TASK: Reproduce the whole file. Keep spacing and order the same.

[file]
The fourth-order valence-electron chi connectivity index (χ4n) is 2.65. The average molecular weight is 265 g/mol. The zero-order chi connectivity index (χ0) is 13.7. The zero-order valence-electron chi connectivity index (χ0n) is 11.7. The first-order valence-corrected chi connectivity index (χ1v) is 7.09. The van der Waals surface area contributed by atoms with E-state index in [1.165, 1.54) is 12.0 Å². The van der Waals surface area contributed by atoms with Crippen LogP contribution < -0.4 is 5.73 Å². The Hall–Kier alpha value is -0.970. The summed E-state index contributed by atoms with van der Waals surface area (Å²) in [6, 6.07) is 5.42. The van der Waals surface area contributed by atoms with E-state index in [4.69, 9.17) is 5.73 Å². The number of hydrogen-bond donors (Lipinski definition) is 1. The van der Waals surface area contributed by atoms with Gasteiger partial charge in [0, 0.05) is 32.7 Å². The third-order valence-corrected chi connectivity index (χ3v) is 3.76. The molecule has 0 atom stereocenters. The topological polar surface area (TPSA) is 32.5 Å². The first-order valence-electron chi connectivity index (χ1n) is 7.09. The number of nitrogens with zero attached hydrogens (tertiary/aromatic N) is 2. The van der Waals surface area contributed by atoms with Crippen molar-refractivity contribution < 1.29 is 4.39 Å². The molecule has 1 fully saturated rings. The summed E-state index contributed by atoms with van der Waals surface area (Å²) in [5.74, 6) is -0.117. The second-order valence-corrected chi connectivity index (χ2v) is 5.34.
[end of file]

The fourth-order valence-electron chi connectivity index (χ4n) is 2.65. The average molecular weight is 265 g/mol. The zero-order chi connectivity index (χ0) is 13.7. The zero-order valence-electron chi connectivity index (χ0n) is 11.7. The first-order valence-corrected chi connectivity index (χ1v) is 7.09. The van der Waals surface area contributed by atoms with E-state index in [1.165, 1.54) is 12.0 Å². The van der Waals surface area contributed by atoms with Crippen LogP contribution < -0.4 is 5.73 Å². The Hall–Kier alpha value is -0.970. The summed E-state index contributed by atoms with van der Waals surface area (Å²) in [6, 6.07) is 5.42. The van der Waals surface area contributed by atoms with E-state index in [4.69, 9.17) is 5.73 Å². The number of hydrogen-bond donors (Lipinski definition) is 1. The van der Waals surface area contributed by atoms with Gasteiger partial charge in [0, 0.05) is 32.7 Å². The third-order valence-corrected chi connectivity index (χ3v) is 3.76. The molecule has 0 atom stereocenters. The topological polar surface area (TPSA) is 32.5 Å². The first-order valence-electron chi connectivity index (χ1n) is 7.09. The number of nitrogens with zero attached hydrogens (tertiary/aromatic N) is 2. The van der Waals surface area contributed by atoms with Crippen molar-refractivity contribution < 1.29 is 4.39 Å². The molecule has 1 fully saturated rings. The summed E-state index contributed by atoms with van der Waals surface area (Å²) in [5.74, 6) is -0.117. The second-order valence-corrected chi connectivity index (χ2v) is 5.34.